Nonlinear pricing with competition: the market for settling payments
Adam Copeland () and
Rodney Garratt ()
No 737, Staff Reports from Federal Reserve Bank of New York
The multiple payments settlement systems available in the United States differ on several dimensions. The Fedwire Funds Service, a utility that operates a U.S. large-value payments-settlement service, offers the fastest speed of settlement. Recognizing that payments differ in the urgency with which they need to be settled, Fedwire offers banks a decreasing block-price schedule. This approach allows Fedwire to price discriminate, charging high fees for urgent payments and low fees for less urgent ones. We analyze banks? demand for Fedwire Funds given this nonlinear scheme, taking into account competing settlement systems. We show that how banks respond to Fedwire?s pricing depends crucially on the need to settle payments quickly. If the urgency for immediate settlement is great enough, banks will respond to marginal price; otherwise, they will respond to average price. We test whether banks respond to marginal or to average price. Our identification comes from exogenous variation in Fedwire?s pricing, which results in differential changes in marginal and average price for comparable banks. We find that banks respond to average price.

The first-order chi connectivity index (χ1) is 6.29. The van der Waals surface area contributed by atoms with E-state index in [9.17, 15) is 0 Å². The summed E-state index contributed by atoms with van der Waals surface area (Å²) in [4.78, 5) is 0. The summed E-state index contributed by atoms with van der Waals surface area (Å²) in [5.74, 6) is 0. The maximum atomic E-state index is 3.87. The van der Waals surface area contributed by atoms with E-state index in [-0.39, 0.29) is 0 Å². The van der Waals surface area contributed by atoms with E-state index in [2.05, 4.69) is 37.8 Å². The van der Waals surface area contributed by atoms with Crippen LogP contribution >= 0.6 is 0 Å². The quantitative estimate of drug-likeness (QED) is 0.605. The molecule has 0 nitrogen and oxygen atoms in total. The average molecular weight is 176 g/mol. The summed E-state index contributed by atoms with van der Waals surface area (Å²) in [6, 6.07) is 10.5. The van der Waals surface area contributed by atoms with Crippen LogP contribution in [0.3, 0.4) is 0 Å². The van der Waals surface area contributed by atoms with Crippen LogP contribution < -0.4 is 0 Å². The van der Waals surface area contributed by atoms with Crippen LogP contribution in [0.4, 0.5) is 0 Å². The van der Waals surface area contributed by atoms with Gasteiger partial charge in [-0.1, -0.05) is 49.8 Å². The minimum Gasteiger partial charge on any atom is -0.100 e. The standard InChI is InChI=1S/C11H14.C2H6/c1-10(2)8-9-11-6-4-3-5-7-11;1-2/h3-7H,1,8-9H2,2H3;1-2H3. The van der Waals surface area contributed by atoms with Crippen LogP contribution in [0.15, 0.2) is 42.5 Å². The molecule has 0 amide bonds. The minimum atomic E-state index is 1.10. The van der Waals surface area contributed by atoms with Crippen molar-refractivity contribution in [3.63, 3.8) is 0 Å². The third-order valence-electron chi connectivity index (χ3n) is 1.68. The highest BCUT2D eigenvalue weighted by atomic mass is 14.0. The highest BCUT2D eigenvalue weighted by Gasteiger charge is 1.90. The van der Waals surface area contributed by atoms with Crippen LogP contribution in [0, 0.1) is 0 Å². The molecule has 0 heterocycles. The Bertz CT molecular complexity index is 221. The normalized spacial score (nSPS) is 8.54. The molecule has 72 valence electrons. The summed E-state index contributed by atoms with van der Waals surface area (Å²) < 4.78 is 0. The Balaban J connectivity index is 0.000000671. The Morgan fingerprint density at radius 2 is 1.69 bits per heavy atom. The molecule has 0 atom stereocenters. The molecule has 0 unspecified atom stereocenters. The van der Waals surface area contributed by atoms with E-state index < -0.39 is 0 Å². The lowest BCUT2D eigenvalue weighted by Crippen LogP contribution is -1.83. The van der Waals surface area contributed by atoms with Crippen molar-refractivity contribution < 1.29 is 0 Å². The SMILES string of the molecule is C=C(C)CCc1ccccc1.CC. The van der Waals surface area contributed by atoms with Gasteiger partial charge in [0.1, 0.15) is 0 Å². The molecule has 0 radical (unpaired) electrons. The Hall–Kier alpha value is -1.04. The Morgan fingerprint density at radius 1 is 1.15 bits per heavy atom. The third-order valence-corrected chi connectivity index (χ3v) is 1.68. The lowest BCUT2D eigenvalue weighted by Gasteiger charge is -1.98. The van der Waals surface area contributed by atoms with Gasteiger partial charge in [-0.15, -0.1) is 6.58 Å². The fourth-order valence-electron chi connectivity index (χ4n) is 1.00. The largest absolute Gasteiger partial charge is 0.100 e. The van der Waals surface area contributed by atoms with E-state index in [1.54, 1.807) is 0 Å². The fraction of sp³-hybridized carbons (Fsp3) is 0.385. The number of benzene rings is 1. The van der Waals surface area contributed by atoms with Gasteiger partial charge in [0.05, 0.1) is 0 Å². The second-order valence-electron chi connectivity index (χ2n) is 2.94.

Keywords: nonlinear pricing; marginal versus average pricing (search for similar items in EconPapers)
JEL-codes: E42 L11 L51 L97 (search for similar items in EconPapers)
New Economics Papers: this item is included in nep-ban, nep-com and nep-mac
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